4. Have each group perform their portion of the chronology for the rest of the class.
1. Explain to the class that they are going to write blended poems. Blended poems are a mixture of original phrases and phrases from a pre-existing source which, when put together, create an original poem.
2. Using their The "Star-Spangled Banner" 'Song Lyrics' printout found within the Resource Carousel Have students copy these lines onto the Blended Poetry worksheet. Apply tab, have students underline or highlight their five favorite phrases or lines from “The Star-Spangled Banner.”
3. Explain to students that they are now going to write five phrases having to do with what they’ve learned about “The Star-Spangled Banner.”
4. Once students have generated their phrases, instruct them to merge their original phrases with the five phrases they selected from “The Star-Spangled Banner” on the Blended Poetry Worksheet printout, also located above. Have students illustrate their blended poems on a separate piece of paper.
5. Assemble blended poems and illustrations into a Star-Spangled Scrapbook which can be displayed in the classroom.
1. Stage a closing performance in which students sing “The Star-Spangled Banner” and read their blended poems. You might consider doing this in conjunction with any local Veterans’ Day or Memorial Day observances. Otherwise, you may choose to videotape the performance or invite parents.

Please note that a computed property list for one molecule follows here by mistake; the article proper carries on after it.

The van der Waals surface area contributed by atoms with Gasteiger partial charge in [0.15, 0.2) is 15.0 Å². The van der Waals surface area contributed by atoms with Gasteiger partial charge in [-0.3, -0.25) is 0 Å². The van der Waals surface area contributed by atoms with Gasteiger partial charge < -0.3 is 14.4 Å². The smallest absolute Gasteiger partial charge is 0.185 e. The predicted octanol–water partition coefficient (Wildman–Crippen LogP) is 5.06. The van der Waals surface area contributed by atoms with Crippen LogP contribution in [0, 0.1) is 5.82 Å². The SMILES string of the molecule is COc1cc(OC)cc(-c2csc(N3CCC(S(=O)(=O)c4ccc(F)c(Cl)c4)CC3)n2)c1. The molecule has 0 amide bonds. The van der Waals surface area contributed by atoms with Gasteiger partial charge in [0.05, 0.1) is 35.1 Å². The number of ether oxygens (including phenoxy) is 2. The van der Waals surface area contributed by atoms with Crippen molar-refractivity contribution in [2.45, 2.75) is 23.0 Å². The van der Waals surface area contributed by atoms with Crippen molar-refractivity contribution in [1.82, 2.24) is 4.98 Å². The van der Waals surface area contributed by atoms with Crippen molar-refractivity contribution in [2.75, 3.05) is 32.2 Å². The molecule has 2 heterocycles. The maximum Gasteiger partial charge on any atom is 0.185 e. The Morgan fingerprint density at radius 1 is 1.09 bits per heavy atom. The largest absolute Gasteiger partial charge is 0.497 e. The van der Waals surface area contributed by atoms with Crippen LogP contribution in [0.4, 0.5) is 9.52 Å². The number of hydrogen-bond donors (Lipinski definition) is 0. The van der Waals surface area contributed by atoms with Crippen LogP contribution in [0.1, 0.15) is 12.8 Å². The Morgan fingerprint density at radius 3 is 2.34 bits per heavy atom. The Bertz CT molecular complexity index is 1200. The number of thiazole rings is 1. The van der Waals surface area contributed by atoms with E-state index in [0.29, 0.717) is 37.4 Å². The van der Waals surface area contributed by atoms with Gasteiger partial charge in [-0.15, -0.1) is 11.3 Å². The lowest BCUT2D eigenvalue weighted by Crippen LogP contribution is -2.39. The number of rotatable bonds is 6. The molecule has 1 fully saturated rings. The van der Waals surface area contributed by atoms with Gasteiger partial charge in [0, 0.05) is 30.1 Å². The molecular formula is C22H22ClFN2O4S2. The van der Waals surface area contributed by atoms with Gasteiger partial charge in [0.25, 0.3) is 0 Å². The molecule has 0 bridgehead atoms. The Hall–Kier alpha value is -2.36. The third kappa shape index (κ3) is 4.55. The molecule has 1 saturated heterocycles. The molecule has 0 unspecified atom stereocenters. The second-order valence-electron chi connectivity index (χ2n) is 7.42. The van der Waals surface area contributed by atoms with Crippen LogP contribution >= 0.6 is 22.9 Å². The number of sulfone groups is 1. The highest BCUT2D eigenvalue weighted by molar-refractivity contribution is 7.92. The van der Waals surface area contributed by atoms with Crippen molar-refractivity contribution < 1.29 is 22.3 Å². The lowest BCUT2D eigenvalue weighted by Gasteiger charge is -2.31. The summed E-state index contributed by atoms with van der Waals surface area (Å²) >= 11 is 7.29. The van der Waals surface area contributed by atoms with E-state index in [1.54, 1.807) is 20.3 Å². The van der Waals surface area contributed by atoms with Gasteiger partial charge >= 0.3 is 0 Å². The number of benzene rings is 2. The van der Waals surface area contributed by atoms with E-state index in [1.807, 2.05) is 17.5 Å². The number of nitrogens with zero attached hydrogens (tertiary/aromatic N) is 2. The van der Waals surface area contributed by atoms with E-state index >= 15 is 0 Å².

2. Have a closing discussion about what students have learned. Ask the class whether they will feel differently about hearing or singing “The Star-Spangled Banner” now that they know more about it.
Common Core State Standards Initiative seeks to bring diverse state curricula into alignment through a set of common learning goals and assessments. In 2010, Standards were released for English language arts and mathematics. Common standards have not yet been released for science, social studies, and other subject areas, including the arts. In addition, some states have yet to, or have chosen not to, adopt the Common Core standards.
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Lessons connect to the National Standards for Arts Education, the Common Core Standards, and a range of other subject area standards.